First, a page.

free-ranging, garbage-spewing noise machine. The houseboat has the beds inside, the gas barbecue on the back and room for all the portable stereo equipment you can pack. Tie her up to somebody’s shore, twist a few tops and blast away. Who cares, eh? You won’t be there tomorrow. And as for the garbage-well, plenty of room in the lake.
The phenomenon should not surprise us if we have been paying attention in recent years. The portable cottage is a natural outgrowth of the portable career, a way of life for Canadians almost as long as there have been four-lane highways. The Canadian who had a summer cottage or a neighborhood park he cared for was likely a Canadian who felt a loyalty to his place of work. Lacking a four-lane highway to another one, he stayed put. He started near the bottom and worked his way up in a straight, if slow, line. In government it was the same thing. A civil servant’s career began at a low level in a department, where he toiled patiently, moving gradually upward until he reached the top job, which he believed he would eventually deserve.
Today’s Canadian doesn’t operate that way. He works his way up, yes, but the line has more zigs and zags than the flight path of a mosquito. And when he gets within reach of the top job he may find it has been given to a high-flying outsider. So he learns to become a highflying outsider himself.
Whether in the oil patch or the federal bureaucracy, the pattern is the same. He starts working for A, jumps ship and joins B, getting a raise in pay for his trouble, latches on with C for a while, then reaches the apex of his career running D or perhaps even A again. The present job is a good springboard to the next, and the next is not far away. The pension, it goes without saying, is portable too. The day of corporate or departmental loyalty is gone, and the day of just passing through is here.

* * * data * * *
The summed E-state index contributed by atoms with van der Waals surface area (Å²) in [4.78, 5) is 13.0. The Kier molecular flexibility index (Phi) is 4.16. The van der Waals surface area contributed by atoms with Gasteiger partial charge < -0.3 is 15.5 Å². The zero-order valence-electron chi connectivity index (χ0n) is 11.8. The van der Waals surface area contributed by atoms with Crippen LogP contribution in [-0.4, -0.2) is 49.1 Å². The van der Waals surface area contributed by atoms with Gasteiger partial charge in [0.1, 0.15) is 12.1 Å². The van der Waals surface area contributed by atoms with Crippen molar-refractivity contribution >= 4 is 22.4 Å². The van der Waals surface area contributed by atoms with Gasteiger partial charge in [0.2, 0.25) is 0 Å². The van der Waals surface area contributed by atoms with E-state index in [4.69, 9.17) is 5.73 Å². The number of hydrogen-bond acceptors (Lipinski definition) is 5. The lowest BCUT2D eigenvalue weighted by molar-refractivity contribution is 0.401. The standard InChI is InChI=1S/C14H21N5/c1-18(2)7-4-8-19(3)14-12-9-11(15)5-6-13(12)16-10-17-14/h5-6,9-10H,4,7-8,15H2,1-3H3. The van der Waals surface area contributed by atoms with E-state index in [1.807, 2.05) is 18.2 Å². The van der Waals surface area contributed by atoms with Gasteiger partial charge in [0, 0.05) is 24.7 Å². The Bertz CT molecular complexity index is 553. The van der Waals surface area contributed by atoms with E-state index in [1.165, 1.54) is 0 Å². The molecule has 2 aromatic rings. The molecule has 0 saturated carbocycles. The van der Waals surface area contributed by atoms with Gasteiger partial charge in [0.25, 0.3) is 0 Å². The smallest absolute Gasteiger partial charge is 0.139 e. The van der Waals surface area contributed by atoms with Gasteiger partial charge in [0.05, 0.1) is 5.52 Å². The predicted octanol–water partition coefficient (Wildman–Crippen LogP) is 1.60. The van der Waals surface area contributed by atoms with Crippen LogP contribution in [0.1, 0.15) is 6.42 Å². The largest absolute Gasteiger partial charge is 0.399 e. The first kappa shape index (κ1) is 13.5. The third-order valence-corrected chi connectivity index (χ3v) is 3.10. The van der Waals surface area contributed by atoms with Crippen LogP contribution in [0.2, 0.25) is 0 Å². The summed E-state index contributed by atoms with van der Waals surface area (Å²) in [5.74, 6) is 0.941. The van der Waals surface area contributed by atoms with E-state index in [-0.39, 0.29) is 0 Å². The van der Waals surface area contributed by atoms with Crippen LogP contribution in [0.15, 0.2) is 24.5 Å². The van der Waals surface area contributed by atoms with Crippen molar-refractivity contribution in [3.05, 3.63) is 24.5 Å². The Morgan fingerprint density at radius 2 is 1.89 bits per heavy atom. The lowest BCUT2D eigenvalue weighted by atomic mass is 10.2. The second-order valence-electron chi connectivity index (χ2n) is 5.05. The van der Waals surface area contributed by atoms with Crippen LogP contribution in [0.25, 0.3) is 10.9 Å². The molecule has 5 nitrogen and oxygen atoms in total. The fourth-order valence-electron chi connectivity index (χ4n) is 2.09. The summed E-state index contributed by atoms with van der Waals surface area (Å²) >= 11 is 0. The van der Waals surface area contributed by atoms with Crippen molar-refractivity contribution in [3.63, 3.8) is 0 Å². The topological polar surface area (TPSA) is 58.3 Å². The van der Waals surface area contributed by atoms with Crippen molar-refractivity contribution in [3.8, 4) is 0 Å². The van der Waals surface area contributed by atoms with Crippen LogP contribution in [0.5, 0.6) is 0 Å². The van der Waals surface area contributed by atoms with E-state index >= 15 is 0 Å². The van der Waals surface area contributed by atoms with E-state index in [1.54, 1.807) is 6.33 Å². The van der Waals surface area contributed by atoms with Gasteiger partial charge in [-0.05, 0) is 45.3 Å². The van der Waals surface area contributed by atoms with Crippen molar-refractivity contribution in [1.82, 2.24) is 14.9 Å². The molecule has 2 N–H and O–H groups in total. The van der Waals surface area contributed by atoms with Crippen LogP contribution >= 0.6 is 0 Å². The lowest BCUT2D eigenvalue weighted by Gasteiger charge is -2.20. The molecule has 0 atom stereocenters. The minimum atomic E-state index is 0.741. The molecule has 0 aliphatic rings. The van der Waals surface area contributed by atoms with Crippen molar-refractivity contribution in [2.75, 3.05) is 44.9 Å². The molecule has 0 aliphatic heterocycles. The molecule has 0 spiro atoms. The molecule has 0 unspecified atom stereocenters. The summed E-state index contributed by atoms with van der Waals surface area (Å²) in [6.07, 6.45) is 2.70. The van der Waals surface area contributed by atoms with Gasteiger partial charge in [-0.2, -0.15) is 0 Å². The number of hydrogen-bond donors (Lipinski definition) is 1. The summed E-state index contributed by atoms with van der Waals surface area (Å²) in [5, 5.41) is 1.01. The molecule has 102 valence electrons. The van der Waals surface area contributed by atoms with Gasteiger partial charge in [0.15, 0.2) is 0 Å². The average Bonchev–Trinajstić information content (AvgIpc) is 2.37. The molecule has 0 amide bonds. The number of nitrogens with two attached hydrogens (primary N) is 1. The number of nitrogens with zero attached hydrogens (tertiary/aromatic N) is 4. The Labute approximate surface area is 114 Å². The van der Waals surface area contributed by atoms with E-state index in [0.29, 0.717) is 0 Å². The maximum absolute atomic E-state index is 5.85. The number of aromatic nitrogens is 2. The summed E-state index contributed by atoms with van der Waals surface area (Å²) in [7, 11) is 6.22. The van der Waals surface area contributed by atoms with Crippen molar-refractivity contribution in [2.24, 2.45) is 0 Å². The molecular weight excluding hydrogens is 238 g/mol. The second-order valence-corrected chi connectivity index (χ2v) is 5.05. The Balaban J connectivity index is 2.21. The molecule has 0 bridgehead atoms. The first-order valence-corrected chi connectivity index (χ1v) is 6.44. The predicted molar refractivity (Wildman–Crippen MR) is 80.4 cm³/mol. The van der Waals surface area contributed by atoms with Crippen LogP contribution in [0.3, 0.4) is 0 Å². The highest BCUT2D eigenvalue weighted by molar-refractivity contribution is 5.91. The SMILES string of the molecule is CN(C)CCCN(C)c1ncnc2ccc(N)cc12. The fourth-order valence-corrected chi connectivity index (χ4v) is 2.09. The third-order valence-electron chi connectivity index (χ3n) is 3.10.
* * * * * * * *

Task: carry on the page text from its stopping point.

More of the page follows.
The zigs and zags of the portable career keep the moving companies and real estate agencies in business. Each career move brings a physical move, either to another city or another neighborhood to which there is little reason to develop a sense of belonging. The newspapers may be writing about city council wanting to keep the noise down in the city parks, but who reads the local news?
The portable society, even more than the voodoo economics practised by provincial departments of education, may be responsible for the collapse of the neighborhood school. Passing through as they are, the parents have no emotional link strong enough to combat their desire to send Junior across town to the school that has the computer programming course that is not available at the school around the corner. When the school board wants to shut down the one around the corner because of declining enrolment, who cares enough to fight it?
If the portable society can close schools, change the nature of industry and government, pollute lakes and cover the highways with trailers, it is a worthy opponent for the Edmonton city council. More generally, concern over the rootlessness that gives us, among other things, noisy parks has caused many North Americans to look enviously to Japan, where family ties are strong and corporate loyalty is the norm. Powerful corporate loyalty has helped Japanese industry to thrive—and give us the portable stereo system.
Charles Gordon is a columnist for the Ottawa Citizen.